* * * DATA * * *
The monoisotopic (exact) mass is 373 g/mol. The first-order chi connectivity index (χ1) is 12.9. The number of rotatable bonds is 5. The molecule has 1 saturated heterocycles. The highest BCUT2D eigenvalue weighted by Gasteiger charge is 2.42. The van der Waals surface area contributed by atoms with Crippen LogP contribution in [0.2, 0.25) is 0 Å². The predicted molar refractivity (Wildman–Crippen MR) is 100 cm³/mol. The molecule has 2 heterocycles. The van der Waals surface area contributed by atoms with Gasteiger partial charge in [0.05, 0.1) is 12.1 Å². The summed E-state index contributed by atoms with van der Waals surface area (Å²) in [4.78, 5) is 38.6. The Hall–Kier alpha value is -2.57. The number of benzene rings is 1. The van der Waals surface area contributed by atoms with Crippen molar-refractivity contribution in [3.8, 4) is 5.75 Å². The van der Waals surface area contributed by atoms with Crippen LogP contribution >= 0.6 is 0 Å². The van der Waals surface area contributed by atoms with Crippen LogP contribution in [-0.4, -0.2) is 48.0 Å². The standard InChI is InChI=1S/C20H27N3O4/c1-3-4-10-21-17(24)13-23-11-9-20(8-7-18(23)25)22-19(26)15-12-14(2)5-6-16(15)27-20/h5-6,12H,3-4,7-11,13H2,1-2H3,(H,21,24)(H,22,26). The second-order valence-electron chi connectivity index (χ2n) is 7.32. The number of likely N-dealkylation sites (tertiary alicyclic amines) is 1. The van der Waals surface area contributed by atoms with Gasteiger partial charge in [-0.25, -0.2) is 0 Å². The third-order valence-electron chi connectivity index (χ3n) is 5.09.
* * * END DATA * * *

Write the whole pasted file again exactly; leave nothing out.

The monoisotopic (exact) mass is 373 g/mol. The first-order chi connectivity index (χ1) is 12.9. The number of rotatable bonds is 5. The molecule has 1 saturated heterocycles. The highest BCUT2D eigenvalue weighted by Gasteiger charge is 2.42. The van der Waals surface area contributed by atoms with Crippen LogP contribution in [0.2, 0.25) is 0 Å². The predicted molar refractivity (Wildman–Crippen MR) is 100 cm³/mol. The molecule has 2 heterocycles. The van der Waals surface area contributed by atoms with Gasteiger partial charge in [0.05, 0.1) is 12.1 Å². The summed E-state index contributed by atoms with van der Waals surface area (Å²) in [4.78, 5) is 38.6. The Hall–Kier alpha value is -2.57. The number of benzene rings is 1. The van der Waals surface area contributed by atoms with Crippen molar-refractivity contribution in [3.8, 4) is 5.75 Å². The van der Waals surface area contributed by atoms with Crippen LogP contribution >= 0.6 is 0 Å². The van der Waals surface area contributed by atoms with Crippen LogP contribution in [-0.4, -0.2) is 48.0 Å². The standard InChI is InChI=1S/C20H27N3O4/c1-3-4-10-21-17(24)13-23-11-9-20(8-7-18(23)25)22-19(26)15-12-14(2)5-6-16(15)27-20/h5-6,12H,3-4,7-11,13H2,1-2H3,(H,21,24)(H,22,26). The second-order valence-electron chi connectivity index (χ2n) is 7.32. The number of likely N-dealkylation sites (tertiary alicyclic amines) is 1. The van der Waals surface area contributed by atoms with Gasteiger partial charge in [-0.25, -0.2) is 0 Å². The third-order valence-electron chi connectivity index (χ3n) is 5.09.